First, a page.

United States District Court, W.D. Oklahoma
ALLIANZ LIFE INSURANCE COMPANY OF NORTH AMERICA, Plaintiff/Counterclaim Defendant,
GENE L. MUSE, M.D., Defendant/Counterclaimant; and PATIA PEARSON, Defendant.
CHARLES B. GOODWIN, UNITED STATES DISTRICT JUDGE
before the Court is the Second Motion in Limine (Doc. No.
142) filed by Plaintiff/Counterclaim Defendant Allianz Life
Insurance Company of North America (“Allianz”). A
response has been filed by Defendant/Counterclaimant Gene L.
Muse, MD (“Muse”) (Doc. No. 154), and the Court
heard argument on the Motion on January 7, 2020. The Court
rules as outlined below.
Hypothetical Questions to Fact Witnesses
that “[h]ypothetical questions are only appropriate for
expert witnesses, ” Allianz asks the Court to prohibit
“counsel for Defendants [from] ask[ing] hypothetical
questions regarding how Muse and/or [Defendant Patia Pearson
(“Pearson”)] would have acted on a particular
occasion if a particular fact were true.” Pl.'s
Second Mot. at 2. Muse responds that a prohibition on posing
any hypothetical questions to lay witnesses is unwarranted
and premature. See Def. Muse Resp. at 2-3. The Court
agrees, and this request is DENIED. See Luce v. United
States, 469 U.S. 38, 40 n.2 (1984) (defining a
“motion in limine” as a motion “to exclude
anticipated prejudicial evidence before the evidence
is actually offered” (emphasis added)). Either party
may raise procedural objections to the other party's
questioning of a witness when and if such questions are
“Golden Rule” Arguments
seeks an instruction to the effect that Muse's counsel be
prohibited from making a “golden rule” argument
to the jury-i.e., to “implore the jur[ors] to put
themselves in Muse's shoes and ask them to consider what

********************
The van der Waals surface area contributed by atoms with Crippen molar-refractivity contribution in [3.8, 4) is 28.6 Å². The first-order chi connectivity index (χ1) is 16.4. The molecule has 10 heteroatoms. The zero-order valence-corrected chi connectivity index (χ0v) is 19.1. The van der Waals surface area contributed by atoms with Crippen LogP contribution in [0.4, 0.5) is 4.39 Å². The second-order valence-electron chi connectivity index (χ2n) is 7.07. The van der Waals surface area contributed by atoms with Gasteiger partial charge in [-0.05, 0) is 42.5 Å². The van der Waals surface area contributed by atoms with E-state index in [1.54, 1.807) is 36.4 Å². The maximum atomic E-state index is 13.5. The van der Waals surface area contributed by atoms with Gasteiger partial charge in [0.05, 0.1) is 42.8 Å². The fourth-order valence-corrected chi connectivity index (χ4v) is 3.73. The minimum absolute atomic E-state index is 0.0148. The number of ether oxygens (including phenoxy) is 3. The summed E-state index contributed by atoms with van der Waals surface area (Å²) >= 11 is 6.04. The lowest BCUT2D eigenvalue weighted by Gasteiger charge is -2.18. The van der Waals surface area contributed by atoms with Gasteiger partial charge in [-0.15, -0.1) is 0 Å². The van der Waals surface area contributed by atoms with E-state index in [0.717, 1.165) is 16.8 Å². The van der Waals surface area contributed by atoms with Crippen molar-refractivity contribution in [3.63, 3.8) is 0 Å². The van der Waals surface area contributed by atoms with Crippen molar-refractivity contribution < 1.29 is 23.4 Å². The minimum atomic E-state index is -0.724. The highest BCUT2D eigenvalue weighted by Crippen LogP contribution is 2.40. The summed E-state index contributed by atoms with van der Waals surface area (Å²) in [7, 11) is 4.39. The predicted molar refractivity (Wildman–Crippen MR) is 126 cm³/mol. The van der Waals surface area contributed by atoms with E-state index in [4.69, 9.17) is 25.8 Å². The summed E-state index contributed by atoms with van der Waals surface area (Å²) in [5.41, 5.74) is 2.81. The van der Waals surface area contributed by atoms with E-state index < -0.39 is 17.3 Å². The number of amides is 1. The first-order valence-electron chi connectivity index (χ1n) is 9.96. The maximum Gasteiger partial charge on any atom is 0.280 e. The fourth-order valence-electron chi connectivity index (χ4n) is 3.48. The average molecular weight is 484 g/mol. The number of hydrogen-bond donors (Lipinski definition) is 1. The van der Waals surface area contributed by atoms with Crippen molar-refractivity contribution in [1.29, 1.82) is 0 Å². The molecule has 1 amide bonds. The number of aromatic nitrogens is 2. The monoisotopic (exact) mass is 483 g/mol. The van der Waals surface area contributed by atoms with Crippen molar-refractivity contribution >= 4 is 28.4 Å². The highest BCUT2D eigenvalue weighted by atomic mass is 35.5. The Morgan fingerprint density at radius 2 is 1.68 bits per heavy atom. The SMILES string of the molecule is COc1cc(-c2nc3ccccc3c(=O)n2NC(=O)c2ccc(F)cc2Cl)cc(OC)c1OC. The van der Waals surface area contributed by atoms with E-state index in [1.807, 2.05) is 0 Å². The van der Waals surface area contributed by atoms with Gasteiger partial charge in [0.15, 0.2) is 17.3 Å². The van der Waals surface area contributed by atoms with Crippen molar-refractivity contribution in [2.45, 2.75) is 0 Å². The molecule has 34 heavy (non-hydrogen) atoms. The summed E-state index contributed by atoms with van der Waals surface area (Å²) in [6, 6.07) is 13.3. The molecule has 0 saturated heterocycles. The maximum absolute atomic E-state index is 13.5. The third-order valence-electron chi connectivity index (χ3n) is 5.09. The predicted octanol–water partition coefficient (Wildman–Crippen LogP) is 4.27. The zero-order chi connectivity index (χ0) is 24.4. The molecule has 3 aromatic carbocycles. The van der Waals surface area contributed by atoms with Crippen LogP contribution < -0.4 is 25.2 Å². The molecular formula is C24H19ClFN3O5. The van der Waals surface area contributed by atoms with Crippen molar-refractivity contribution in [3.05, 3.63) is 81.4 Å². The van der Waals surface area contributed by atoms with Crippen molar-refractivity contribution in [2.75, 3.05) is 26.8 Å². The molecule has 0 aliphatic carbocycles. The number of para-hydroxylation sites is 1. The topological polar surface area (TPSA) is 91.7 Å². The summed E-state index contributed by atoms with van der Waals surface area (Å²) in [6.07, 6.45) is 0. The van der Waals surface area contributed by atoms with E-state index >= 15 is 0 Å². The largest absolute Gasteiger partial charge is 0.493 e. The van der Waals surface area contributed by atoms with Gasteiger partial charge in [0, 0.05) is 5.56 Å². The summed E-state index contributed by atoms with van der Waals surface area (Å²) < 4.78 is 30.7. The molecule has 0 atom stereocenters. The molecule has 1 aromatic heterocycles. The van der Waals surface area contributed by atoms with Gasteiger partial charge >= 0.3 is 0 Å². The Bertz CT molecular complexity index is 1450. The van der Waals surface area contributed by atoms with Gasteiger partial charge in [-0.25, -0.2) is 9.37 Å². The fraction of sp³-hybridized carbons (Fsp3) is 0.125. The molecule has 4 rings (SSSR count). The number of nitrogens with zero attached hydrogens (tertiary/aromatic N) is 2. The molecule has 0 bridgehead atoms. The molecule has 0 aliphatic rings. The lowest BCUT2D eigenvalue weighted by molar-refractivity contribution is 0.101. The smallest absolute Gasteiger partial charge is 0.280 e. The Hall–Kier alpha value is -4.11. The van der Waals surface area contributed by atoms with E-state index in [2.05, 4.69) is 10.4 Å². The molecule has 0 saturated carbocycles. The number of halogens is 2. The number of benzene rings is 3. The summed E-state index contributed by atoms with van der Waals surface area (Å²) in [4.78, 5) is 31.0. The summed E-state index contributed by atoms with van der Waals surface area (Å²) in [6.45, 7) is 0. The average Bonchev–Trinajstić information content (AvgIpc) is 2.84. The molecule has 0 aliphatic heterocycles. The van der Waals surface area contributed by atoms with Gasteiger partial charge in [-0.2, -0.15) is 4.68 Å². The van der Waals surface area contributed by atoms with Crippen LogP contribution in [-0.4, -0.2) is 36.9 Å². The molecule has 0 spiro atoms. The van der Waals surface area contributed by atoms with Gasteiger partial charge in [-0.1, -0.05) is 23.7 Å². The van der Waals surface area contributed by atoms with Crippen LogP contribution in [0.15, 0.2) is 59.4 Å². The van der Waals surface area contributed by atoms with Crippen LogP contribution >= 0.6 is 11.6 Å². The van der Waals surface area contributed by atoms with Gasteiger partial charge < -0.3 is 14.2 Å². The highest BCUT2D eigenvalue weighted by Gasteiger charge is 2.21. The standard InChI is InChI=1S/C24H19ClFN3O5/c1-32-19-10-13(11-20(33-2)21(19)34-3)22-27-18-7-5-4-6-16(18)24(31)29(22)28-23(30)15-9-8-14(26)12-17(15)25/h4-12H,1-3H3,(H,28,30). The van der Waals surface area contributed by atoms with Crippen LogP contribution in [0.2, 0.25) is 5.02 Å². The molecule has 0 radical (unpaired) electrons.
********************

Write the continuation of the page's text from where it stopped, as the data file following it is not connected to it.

they would want if they were injured as Muse claims to
be.” Pl.'s Second Mot. at 2-3. Muse's counsel
has represented to the Court at the hearing on this Motion
that he does not intend to improperly raise a golden rule
argument. Therefore, this request is GRANTED.
Allianz's and LTCG's Promotional Materials
requests that the Court prohibit presentation of advertising
and website materials of Allianz and of its third-party
claims administrator LTCG, arguing that such evidence is
irrelevant and would be unfairly prejudicial to Allianz.
See Pl.'s Second Mot. at 3-4. Muse responds that
he does not intend to offer Allianz's advertising but
does seek to introduce promotional statements made by LTCG
that highlight the relationship of that company to insurers
such as Allianz. According to Muse, LTCG's website and
other promotional materials are relevant and probative to:
(i) show the bias and financial motivations of Stephen
Holland, MD, the Medical Director of LTCG who reviewed
certain evidence in Muse's Allianz claim file; and (ii)
“expose the motives of Allianz and LTCG” as a
defense to the fraud and conspiracy claims raised against
Muse and Pearson. Def. Muse Resp. at 4-7.
Court agrees that evidence of potential bias of Dr.
Holland-who has an ownership interest in LTCG-may be
relevant, and so Allianz's request is DENIED in this
respect. See VTT Mgmt. Inc. v. Fed. Ins. Co., No.
CIV-17-767-M, 2018 WL 5078111, at *1 (W.D. Okla. Oct. 17,
2018) (“It is well-settled that cross-examination to
show the bias of a witness or his interest in a case is
entirely proper.” (internal quotation marks omitted)).
Muse fails to adequately explain, however, how LTCG's
promotional materials or LTCG's connection to Allianz is
relevant to the determination of whether Muse and Pearson
engaged in fraud or conspired to engage in fraud or to any
defense to those claims. Accordingly, Allianz's request
is GRANTED in this respect, and introduction of such evidence
shall not be permitted for that purpose.
Other Litigation Results
seeks the exclusion of references to the results of other
litigation involving Allianz. See Pl.'s Second
Mot. at 4-5. In response, Muse states, “Muse and
Pearson do not intend to offer this evidence.” Def.
Muse Resp. at 7. This request is therefore GRANTED.
Evidence of New Theories or Claims
contends that Muse may improperly try to assert new theories
of liability or new legal claims at trial and that allowing
Muse to do so would countenance gamesmanship and deprive
Allianz of an opportunity to properly counter such theories
or claims. Specifically, Allianz cites Muse's references
in the proposed Final Pretrial Report (Doc. No. 129) and
Defendants' Trial Brief (Doc. No. 137), which were filed
on December 20, 2019, to Allianz's alleged
“anticipatory repudiation” of the insurance
this issue is also raised in Allianz's Motion for
Continuance (Doc. No. 145), the Court will address this